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Watering containers becomes a boring chore when the dog days of summer roll around. Who wants to be lugging hoses and watering cans when it’s blistering hot? Those containers we enjoyed planting in the spring have flourished under our good care. Roots have swelled to fill the pots and foliage and flowers spill over the edges. Sure, they look pretty, but those big root systems and extensive foliage and flowers now require water — lots of water ...>> read “Divine Intervention: Un-holey Containers Provide Freedom from Watering”
Midwestern gardeners have a narrow gap between the cold of winter and heat of summer. But, because of the fickleness of spring weather, there is often a significant gap between the peak of spring bloom (bulbs, roses and early perennials) and the maturity of summer flowers (annuals and summer perennials, such as echinaceas and daylilies). This gap usually becomes apparent throughout late May and early June, when many people’s gardens are green and growing, but with few flowers ...>> read “Green Gap Perennials”
It happens every year when the nights start getting cold — pests come crawling into your house from every nook and cranny. Here is a look at several home invaders and what to do to deter them.
Autumn is a wonderful time of year, with colorful leaves and invigorating cool weather. However, for many pests the change in season signals the need to seek shelter from the cold winter ahead ...
My garden always starts to look tired in August. The roses have long since faded and given up. The daylilies are done screaming “orange!” in the corners. Even the annuals, the proud cheerleaders of color, have exhausted themselves in the heat ...>> read “The Dog Days Are Over: Summer Blues to Turn Down the Heat”
Winter in Iowa is tailor-made for solving problems in the vegetable garden – before they begin. Our long cold nights are perfect for curling up in your favorite chair with garden books, magazines and the new crop of seed catalogs. Start by choosing troublefree varieties ...>> read “Thought for Food: Planning Perfect Produce” #Advice #Edibles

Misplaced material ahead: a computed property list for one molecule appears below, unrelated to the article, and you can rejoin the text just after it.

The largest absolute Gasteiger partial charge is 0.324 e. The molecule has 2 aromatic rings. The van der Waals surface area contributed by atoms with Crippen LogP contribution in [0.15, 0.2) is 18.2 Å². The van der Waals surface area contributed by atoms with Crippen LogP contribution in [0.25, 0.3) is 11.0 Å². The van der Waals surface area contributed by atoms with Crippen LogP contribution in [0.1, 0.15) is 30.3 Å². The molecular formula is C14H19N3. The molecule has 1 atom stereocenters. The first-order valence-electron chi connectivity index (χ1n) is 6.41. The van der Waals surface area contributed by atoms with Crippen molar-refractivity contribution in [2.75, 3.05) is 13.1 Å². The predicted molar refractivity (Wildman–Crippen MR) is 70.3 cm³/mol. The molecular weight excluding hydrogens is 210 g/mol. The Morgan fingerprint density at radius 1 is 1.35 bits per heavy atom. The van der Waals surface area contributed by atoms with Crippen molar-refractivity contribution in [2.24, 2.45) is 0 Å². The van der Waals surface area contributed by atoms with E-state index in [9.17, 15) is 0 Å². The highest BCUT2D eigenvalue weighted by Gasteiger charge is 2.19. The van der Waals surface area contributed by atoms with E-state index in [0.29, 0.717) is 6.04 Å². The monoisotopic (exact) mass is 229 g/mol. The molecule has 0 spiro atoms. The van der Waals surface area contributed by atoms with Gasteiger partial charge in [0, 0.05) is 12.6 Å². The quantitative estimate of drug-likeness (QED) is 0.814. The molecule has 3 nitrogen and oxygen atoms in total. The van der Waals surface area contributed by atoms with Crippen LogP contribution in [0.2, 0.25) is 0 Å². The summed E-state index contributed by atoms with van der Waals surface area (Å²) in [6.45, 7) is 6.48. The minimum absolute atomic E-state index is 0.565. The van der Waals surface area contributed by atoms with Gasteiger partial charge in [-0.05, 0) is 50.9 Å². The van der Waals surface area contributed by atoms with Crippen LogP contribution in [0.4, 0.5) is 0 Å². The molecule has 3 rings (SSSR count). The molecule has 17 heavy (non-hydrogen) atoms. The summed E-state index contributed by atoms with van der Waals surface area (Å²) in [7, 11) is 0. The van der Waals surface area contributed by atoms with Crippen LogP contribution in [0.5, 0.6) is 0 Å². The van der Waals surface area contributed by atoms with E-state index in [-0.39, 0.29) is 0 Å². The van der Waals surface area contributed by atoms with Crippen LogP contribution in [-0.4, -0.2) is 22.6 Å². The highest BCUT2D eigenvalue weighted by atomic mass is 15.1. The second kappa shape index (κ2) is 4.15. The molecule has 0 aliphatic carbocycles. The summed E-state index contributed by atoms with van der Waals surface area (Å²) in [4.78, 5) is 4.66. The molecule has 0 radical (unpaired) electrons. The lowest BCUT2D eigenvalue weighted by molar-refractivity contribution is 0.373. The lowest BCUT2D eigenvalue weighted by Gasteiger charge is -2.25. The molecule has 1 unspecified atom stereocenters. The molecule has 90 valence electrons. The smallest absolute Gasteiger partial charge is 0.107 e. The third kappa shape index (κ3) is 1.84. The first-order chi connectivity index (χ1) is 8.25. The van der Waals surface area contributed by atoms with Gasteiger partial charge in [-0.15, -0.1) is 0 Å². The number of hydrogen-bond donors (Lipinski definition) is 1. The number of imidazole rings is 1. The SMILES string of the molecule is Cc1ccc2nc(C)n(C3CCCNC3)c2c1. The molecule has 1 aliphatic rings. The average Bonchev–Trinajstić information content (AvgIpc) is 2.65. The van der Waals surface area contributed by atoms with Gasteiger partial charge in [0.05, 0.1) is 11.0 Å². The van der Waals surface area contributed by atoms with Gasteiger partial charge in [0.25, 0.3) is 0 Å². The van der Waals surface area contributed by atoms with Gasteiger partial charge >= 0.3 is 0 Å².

When it comes to collecting millstones, the maxim “one man’s trash is another man’s treasure” rings true. In the late 1880s, large urban mill operators started dumping these grain and corn crushers out back as a new roller technology made them obsolete and eventually put the smaller rural mills out of business. When propped alongside an old mill, the granite wheels’ interesting patterns began to attract attention for their ornamental appeal. Others were put to use as stepping stones along a path or a stoop for the back door ...>> read “Millstones: Symbols of Harvest in Today’s Gardens”
Cercis canadensis ‘Ruby Falls’
Gardeners hungry for great plants in small spaces will quickly welcome the ‘Ruby Falls’ weeping redbud (Cercis canadensis ‘Ruby Falls’) into their landscapes.
‘Ruby Falls’, bred at North Carolina State University from other purple-leafed redbuds ‘Covey’ and ‘Forest Pansy’, has the strong pink flowers of its parents – and their deep purple to shiny burgundy leaves that fade to green.
Now is the time to think about all those new garden beds you want to add in 2012. Here is a step-by-step primer on how to construct a raised bed the right way — from the ground up. The simple, cruel fact of ornamental gardening is that even when we do every other facet right, failure is all too common if our soil is bad. Improving our soil from the very start is an absolute must — especially when starting a new bed ...>> read “Step-by-Step - Create a Raised Garden Bed”
Mulch inhibits weeds and conserves soil moisture. However, many gardeners don’t use mulch in their vegetable beds. Here’s the lowdown on which mulches to use and how to use them. When you mention mulch, the first thought that comes to most minds is the aesthetic look of it in the landscape. A nice, dark bark mulch makes the plants in the bed standout a bit more, but mulch is more than looks ...>> read “Mulches for the Vegetable Garden”
Though we wouldn’t plant a fig tree (Ficus carica) outdoors with winter coming, we certainly can buy one to grow indoors then plant outside in the spring. With global climate change and the USDA Planting Zone adjustments, some fig varieties will thrive where before they’d likely have died in temperatures below 10 F ...>> read “Edible Fig”
Roses have been cultivated for many centuries, but according to legend it was Empress Josephine who created the modern rose garden. Her ambition was to acquire every known variety, and her collection was laid out in orderly rows. Now 200 years later, many rose gardens are still planted out in this style ...>> read “Build a Better Rose Garden”